SBX paper.
08 11/Oct
09 16/Oct Variation operators for manipulating permutations. Swap, Inversion, and Scramble mutation. Partially Matched Crossover (PMX), Uniform Order-Based Crossover. Edge Recombination: a problem specific operator for the Traveling Salesman Problem. EC-1 (chap 32.3, 33.3). IEC (chap 3.5.4).
10 18/Oct Introduction to Evolution Strategies. Historical perspective. Major differences with respect to genetic algorithms. The (1+1)-ES algorithm and the 1/5-success rule. ES(mu+lambda) and ES(mu,lambda). EC-1 (chap 6.4, 9).
IEC (chap 4).
ES paper by Hansel et al.
11 23/Oct Self-adaptation of strategy parameters with uncorrelated mutations: one and n uncorrelated mutations. Correlated mutations. Recombination in ES: local vs. global, discrete vs. intermediate. ES(mu+lambda) and ES(mu,lambda). same as previous lecture.
12 25/Oct Genetic Programming: the basic ideas. FGGP (chap 1,2,3,4)
GP paper
13 31/Oct Grammar-based Genetic Programming. FGGP (chap 6)
Grammar-based GP paper
14 06/Nov Interactive Evolutionary Computation: the basic ideas and some illustrative examples. Check these links
15 08/Nov Constraint handling methods commonly used in evolutinary algorithms. EC-2 (chap 6,7,8,9,10)
16 13/Nov Niching and speciation methods for multimodal optimization. EC-2 (13,14)
17 15/Nov Evolutionary multi-objective optimization: Pareto-dominance and Pareto-optimal solutions, preference articulation and decision making, objective aggregation, multi-objective ranking. The Non-Dominated Sorting Genetic Algorithm (NSGA-II). EC-2 (chap 5)
MOO paper
18 20/Nov
19 22/Nov Basic genetic algorithm's theory. The notion of schema. GAs as schema processors. The schema theorem and the building block hypothesis. GASOML (chap 2).
20 27/Nov Problem difficulty and deception, problems of bounded difficulty. The No Free Lunch Theorem. EC-1 (chap 3.1).
21 29/Nov Runtime analysis of the (1+1) EA on the onemax problem.  
22 04/Dec Population sizing models for genetic algorithms. Building block supply and decision models. Illustration of the models via computer simulations. paper
23, 24 06/Dec
25 11/Dec Building block mixing and scalability problems of simple genetic algorithms. paper
26, 27 13/Dec Automated parameter setting. Parameter-less GA. paper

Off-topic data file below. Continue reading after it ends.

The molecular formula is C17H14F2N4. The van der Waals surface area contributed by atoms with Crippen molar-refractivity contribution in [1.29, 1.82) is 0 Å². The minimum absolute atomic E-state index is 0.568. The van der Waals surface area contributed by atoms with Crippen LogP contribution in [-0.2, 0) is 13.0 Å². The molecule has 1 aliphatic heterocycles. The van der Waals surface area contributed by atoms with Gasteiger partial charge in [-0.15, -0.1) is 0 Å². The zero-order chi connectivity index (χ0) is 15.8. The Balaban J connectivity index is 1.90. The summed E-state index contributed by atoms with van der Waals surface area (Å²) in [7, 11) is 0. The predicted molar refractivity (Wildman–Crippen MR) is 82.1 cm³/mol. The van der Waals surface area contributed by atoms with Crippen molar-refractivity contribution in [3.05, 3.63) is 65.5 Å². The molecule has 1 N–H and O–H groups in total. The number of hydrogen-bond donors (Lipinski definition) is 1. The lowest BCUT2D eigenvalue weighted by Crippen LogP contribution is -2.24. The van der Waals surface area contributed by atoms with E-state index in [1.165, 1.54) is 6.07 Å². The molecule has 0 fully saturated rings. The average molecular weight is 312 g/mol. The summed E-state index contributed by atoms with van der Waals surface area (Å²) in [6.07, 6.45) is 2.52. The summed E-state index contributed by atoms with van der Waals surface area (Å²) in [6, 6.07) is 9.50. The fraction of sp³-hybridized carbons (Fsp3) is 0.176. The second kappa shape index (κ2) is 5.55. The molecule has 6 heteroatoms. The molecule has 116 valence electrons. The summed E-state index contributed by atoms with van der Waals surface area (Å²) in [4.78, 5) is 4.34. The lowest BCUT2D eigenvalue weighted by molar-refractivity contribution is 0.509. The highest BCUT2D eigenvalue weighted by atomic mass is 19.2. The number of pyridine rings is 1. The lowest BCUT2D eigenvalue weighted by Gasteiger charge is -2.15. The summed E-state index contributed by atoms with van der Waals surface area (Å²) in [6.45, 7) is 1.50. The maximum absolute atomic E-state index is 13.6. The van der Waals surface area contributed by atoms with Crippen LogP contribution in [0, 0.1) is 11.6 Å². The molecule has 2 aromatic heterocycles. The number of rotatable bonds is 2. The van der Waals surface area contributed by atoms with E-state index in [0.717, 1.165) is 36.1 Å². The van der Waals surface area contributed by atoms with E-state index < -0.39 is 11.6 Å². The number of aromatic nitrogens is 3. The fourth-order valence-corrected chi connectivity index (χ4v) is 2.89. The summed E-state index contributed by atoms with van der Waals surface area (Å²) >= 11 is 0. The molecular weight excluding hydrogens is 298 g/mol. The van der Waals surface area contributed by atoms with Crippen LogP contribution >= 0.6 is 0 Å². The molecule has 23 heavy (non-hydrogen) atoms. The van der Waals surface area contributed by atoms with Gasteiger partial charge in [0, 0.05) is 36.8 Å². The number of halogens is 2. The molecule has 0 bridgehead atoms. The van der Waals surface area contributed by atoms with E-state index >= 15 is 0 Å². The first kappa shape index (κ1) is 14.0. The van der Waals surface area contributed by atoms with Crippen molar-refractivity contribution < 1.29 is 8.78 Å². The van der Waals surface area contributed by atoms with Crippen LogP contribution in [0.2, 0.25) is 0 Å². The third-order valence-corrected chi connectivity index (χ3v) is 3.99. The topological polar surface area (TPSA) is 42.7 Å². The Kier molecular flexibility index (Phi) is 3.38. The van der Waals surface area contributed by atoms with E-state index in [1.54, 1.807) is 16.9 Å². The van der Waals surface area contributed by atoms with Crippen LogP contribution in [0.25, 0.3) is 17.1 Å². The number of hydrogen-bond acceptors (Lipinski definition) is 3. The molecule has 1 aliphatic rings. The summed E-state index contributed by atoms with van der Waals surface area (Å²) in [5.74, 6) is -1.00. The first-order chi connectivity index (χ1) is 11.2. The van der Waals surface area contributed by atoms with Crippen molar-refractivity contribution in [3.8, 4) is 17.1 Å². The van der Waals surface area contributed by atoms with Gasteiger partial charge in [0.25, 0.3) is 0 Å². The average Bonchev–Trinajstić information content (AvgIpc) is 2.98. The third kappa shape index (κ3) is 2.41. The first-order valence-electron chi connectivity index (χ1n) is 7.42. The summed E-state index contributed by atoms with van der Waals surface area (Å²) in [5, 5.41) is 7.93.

28 18/Dec Model based EAs. EDA survey paper
29 20/Dec


lecture # date contents
01 25/Sep Introduction to the Mooshak platform for programming assignments. Programming assignment 1.
02 02/Oct Programming assignment 2.
03 09/Oct Programming assignment 3.
04 16/Oct Time allocated to finish programming assignment 3.
05 23/Oct Programming assignment 4.
06 31/Oct Time allocated to finish programming assignment 4.
07 06/Nov/ Discussion of problems and ideas suitable for the course project.
08 13/Nov Work on class project.
09 20/Nov Work on class project.
10 27/Nov Work on class project.
11 04/Dec Work on class project.
12 11/Dec Work on class project.
13 12/Dec Work on class project.

Programming Assignments

Here's the link to mooshak.


The grading of this course is based on programming assignments, a final exam and a project. The project consists of applying evolutionary computation to an application domain of your own choice. You can also choose to work on a theory-related topic in case you want to. The project is individual.

For the project component, you'll have to:

For the technical report you must use th

This process mimics what happens when researchers (professors, doctoral and master students) submit their work to scientific conferences worldwide. This should be helpful for getting you started in doing research.

Your project will be graded based on the quality of your writing, the proper design, application, and testing of EC techniques, the quality of your code, the clarity of your oral presentation, and the quality of the review.

The final grade will be computed as follows:

Deadlines and schedule for the class project

Tips for your project

You may want to have a look at the following links to get ideas for you class project.

As a final note, you may want to check David Goldberg's Technical Writing for Fun & Profit for tips on writing technical reports.